Tax plan might create more competition with foreign manufacturers
Employees operate sewing machines at a garment factory in Kolkata. Photo: Taylor Weidman / Bloomberg via Getty Images
The new tax law "could actually make it attractive for companies to put more assembly lines on foreign soil," according to the N.Y. Times ("New Tax Law, Billed as Boon To U.S. Plants, Could Backfire"):
Why it matters: "The Republican vision for the tax plan was to make the United States a more competitive place to do business."
- "Under the new law, income made by American companies’ overseas subsidiaries will face United States taxes that are half the rate applied to their domestic income, 10.5 percent compared with the new top corporate rate of 21 percent."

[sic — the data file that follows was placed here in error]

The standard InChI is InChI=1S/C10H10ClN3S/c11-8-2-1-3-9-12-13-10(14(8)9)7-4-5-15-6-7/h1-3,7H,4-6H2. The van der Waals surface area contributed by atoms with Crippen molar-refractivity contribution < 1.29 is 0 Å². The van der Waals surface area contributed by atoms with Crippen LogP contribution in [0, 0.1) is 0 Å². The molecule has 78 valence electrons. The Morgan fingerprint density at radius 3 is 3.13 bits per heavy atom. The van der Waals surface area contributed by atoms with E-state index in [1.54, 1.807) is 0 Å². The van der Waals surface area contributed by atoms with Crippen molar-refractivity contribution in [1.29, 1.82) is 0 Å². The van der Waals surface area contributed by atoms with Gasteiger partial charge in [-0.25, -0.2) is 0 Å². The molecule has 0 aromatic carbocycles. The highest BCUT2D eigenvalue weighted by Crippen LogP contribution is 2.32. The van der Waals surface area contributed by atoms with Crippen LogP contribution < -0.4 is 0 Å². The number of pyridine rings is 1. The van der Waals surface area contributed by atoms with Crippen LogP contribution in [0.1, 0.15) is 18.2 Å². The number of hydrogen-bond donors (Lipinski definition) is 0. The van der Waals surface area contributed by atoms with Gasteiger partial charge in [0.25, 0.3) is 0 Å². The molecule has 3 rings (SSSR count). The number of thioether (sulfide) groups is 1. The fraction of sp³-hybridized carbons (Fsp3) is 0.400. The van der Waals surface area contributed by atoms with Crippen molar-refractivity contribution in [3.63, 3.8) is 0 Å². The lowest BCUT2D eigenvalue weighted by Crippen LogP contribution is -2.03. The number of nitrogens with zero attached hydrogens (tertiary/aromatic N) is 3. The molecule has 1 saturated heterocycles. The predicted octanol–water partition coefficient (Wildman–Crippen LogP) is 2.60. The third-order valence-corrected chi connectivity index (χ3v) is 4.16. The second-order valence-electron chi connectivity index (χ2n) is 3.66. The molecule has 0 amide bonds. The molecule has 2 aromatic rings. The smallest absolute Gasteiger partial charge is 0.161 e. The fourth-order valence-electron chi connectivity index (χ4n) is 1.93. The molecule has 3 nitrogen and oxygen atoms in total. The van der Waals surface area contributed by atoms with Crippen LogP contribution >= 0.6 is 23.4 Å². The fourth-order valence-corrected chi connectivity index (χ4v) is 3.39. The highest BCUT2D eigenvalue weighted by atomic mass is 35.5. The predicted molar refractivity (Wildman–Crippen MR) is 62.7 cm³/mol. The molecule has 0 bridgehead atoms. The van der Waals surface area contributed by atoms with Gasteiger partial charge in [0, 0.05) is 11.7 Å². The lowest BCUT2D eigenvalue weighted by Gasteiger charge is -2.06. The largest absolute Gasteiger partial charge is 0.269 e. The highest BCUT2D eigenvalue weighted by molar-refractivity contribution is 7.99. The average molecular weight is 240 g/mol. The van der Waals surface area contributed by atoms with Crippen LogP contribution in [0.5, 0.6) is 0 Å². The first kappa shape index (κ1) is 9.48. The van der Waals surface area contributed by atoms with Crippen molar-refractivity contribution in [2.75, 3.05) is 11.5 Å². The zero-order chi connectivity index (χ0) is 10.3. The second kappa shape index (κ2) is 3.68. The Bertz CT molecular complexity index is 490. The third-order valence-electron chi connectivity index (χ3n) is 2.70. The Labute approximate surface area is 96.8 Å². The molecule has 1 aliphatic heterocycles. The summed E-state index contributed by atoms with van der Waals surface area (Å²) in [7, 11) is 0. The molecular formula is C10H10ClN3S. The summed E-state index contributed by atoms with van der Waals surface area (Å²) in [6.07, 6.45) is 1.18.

- "What could be more dangerous for American workers, economists said, is that the bill ends up creating a tax break for manufacturers with foreign operations. ... [C]ompanies will not have to pay United States taxes on the money they earn from plants or equipment located abroad, if those earnings amount to 10 percent or less of the total investment."
- The counter-argument: "Supporters contend that the new rules do not encourage companies to locate overseas. Rather, they say, slashing the corporate rate will make it more attractive to set up shop at home, since many other advanced economies now have higher taxes."